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Detroit — Hundreds of job seekers interested in the construction trades came to Cobo Center Wednesday to learn about the industry.

The Ready. Set. Build! construction careers expo is in response to a building boom in downtown Detroit and Wayne County. Detroit real estate developer Bedrock, along with construction firms Barton Malow Company and Turner Construction, hosted the event. 

“The city of Detroit is developing and transforming in front of our very eyes,” Bedrock CEO Bill Emerson said during an opening ceremony for the expo. “A growing workforce is absolutely critical to its success and we want to help provide the resources and the access to real life opportunities as the construction of Bedrock developments continue to move forward.”

Upcoming projects includes Bedrock’s $1 billion redevelopment of the Hudson's site, the $533 million Wayne County Criminal Justice Center and the $830 million Monroe Blocks development, all part of billionaire Dan Gilbert's efforts in the city.

“The great news is after you’re done with these projects and put these things on your resume, everybody’s going to want you because they are going to be some of the most modernized, most technologically advanced buildings, that people are going to want that skill set,” said Khalil Rahal, assistant county executive for Wayne County.

Rahal said there are numerous projects in the county such as the redevelopment of the former McLouth Steel Corp. site in Trenton and Ford Motor Co.'s work on its Dearborn campus, as well as the Detroit Region Aerotropolis Development Corp.'s draw of investment and businesses to vacant land near Detroit Metropolitan Airport in Romulus.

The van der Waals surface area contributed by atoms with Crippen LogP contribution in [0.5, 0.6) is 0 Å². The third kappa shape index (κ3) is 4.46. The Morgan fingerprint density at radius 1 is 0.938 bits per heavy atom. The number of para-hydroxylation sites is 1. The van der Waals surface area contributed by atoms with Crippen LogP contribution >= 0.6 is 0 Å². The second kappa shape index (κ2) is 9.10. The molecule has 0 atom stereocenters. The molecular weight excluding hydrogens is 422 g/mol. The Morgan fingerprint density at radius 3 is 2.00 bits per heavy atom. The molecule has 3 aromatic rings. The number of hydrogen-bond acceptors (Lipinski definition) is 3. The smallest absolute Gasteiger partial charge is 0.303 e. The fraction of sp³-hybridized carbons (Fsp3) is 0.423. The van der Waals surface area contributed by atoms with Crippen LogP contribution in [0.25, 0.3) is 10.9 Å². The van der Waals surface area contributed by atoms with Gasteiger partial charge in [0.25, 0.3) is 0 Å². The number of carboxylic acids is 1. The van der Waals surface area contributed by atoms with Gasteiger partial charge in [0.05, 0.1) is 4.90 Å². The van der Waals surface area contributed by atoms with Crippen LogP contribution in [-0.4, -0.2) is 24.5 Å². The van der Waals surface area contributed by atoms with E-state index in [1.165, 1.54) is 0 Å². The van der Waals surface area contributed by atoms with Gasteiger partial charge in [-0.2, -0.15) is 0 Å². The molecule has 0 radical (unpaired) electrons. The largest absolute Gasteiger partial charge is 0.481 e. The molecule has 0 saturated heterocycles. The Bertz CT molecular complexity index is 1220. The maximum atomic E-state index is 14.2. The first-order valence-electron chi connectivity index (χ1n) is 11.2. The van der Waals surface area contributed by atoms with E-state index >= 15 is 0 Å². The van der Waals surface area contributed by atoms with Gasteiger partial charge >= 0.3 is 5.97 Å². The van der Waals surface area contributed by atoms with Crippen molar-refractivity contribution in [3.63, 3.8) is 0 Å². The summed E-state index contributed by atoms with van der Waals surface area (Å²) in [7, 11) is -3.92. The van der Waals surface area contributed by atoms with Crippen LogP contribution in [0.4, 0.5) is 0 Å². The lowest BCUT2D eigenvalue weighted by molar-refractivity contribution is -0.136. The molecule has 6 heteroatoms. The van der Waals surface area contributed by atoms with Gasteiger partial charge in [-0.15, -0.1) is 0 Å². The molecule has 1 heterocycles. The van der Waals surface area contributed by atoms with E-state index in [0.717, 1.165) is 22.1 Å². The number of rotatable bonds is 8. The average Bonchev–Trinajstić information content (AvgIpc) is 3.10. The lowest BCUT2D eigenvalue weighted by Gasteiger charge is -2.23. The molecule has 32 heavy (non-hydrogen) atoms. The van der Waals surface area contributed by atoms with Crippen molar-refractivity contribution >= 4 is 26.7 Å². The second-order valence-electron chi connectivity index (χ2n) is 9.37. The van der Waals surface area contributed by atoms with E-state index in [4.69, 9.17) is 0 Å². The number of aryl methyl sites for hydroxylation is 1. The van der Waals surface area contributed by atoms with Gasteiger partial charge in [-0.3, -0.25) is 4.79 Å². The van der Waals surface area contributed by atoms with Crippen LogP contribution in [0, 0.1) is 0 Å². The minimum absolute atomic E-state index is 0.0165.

“Trust me when I tell you there is still a lot of opportunity to do construction in Wayne County,” he said.

In the past, contractors have had difficulties in fulfilling Detroit’s executive order requiring that 51 percent of hours on publicly funded construction projects be worked by Detroit residents. For example, during the construction of Little Caesars Arena, which opened last fall, an average of 25 percent of hours by skilled-trades workers were Detroit residents. Failure to meet the requirement results in fines.  

“We don’t have enough people,” said Detroit City Council President Brenda Jones. “That’s where you, you and you come into play. You need to be on those projects.”

Hopeful applicants at the expo ranged from those with no experience to those ready for employment.

Pay for apprentices starting out in the industry earn $12 to $15 an hour while they learn. After, graduation, workers make $28 to $36 an hour, plus health care and retirement benefits.

“There are plenty of careers that are waiting for each one of you to make that good money legally,” Jones said.

The potential for an increase in pay is what drew Detroiter Christopher Hatcher, 25, to the expo. “I like that because I need that,” said Hatcher, who currently works in security at Eastern Market.

There were 13 trades represented during the expo, including electrical, sheet metal, iron workers and cement masons.

Hatcher said there were numerous trades that interested him, including cement work. He spent about 20 minutes participating in a live demonstration.

“I’m just hoping I get one of these jobs,” he said. “I know I will.”

Lincoln Park resident Samantha Kellogg, 32, said the expo couldn't have come at a better time. Her previous job as a first-year apprentice doing scaffolding work for Marathon ended two weeks ago.

Her interest now is in concrete work.

“Every building needs a foundation,” Kellogg said. “It could be residential. You could do roads, bridges. You’d be steady-working.”

cwilliams@detroitnews.com

Twitter: @CWilliams_DN

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